• Compile Preliminary list of plays to run in Thursday’s practice scripts (Group Run, Pass Skelly, & Team)

Thursday

  • Finalize & Script Red Zone/Goal Line Offense based on hash mark
  • Narrow down offense to 48 plays (including Red Zone/Goal Line) for Thursday’s walk-through practice
  • Script Team offense practice schedule based on field position/hash/formation and situation
  • Eliminate plays/formations from game-plan based on practice this week
  • Finalize gadget plays for game-plan
  • Script scout defense front, blitzes/stunts and coverages for Team offense and Red Zone/Goal Line
  • Practice with Team
  • Meet with individual players and coaches after practice as needed
  • Watch Practice film and contact individual players or coaches via Hudl for anything that needs to be addressed
  • Eliminate plays from game-plan based on Thursday’s practice
  • Begin to finalize game-plan based on situations

Friday

  • Finalize run game/RPO plan based on formations/motions/shifts
  • Finalize pass game-plan based on formations/motions/shifts
  • Finalize shot-plays in game-plan based on formations/motions/shifts
  • Finalize situations in game-plan based on formations/motions/shifts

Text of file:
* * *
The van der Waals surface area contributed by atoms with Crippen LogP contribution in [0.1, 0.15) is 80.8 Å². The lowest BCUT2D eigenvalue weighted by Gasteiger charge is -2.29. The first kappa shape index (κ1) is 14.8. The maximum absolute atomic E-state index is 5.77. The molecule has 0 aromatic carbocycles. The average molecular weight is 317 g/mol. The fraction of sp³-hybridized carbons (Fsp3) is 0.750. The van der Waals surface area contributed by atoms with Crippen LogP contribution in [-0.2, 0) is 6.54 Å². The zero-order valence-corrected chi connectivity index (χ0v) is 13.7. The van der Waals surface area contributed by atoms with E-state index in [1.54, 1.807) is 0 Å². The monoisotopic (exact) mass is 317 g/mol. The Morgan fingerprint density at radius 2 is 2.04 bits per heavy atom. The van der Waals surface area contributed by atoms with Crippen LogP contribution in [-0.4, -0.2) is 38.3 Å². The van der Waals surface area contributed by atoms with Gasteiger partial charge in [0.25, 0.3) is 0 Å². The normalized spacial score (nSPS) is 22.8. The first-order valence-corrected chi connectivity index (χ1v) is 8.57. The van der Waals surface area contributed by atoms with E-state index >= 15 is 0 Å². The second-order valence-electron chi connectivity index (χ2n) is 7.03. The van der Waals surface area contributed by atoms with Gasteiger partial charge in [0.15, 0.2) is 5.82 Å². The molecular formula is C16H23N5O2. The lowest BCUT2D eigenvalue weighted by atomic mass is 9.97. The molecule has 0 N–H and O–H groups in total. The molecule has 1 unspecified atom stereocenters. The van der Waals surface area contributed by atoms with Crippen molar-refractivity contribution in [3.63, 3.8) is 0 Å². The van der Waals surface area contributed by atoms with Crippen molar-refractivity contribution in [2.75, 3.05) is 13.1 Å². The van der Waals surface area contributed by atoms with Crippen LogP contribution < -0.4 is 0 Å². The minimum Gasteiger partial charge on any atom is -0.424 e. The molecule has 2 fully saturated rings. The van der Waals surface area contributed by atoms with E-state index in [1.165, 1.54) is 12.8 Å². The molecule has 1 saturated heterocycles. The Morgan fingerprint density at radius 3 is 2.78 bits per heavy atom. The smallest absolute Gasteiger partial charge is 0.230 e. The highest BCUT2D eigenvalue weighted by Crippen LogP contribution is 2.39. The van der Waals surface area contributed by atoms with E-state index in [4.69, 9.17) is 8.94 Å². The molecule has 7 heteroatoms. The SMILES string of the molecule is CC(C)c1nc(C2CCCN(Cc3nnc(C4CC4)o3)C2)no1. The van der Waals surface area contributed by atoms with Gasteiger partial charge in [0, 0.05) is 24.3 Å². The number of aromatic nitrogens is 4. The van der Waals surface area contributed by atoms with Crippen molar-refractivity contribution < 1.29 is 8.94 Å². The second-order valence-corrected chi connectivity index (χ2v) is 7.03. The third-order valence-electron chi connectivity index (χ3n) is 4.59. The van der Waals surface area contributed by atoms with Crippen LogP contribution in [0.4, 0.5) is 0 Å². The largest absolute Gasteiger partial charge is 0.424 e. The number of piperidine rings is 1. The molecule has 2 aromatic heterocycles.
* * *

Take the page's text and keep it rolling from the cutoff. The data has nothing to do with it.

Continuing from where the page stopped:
• Finalize field position game-plan based on formations/motions/shifts
  • Finalize openers in game-plan based on formations/motions/shifts
  • Finalize game-plan against other potential defenses/coverages
  • Finalize ways to get ball to best players in game-plan based on formations/motions/shifts
  • Finalize Script - 1st play must be good vs any potential look
  • Fill out call sheet
  • Identify opposition’s defense ASAP on game day and make adjustments to game-plan as called for
  • Call the game

If you made it through all of that, you’ve probably realized it’s an incredible amount of work. Why is it so much work? Because defensive coaches are similarly detailed. If you aren’t pathologically thorough in your preparation, your weaknesses and tendencies will be exposed.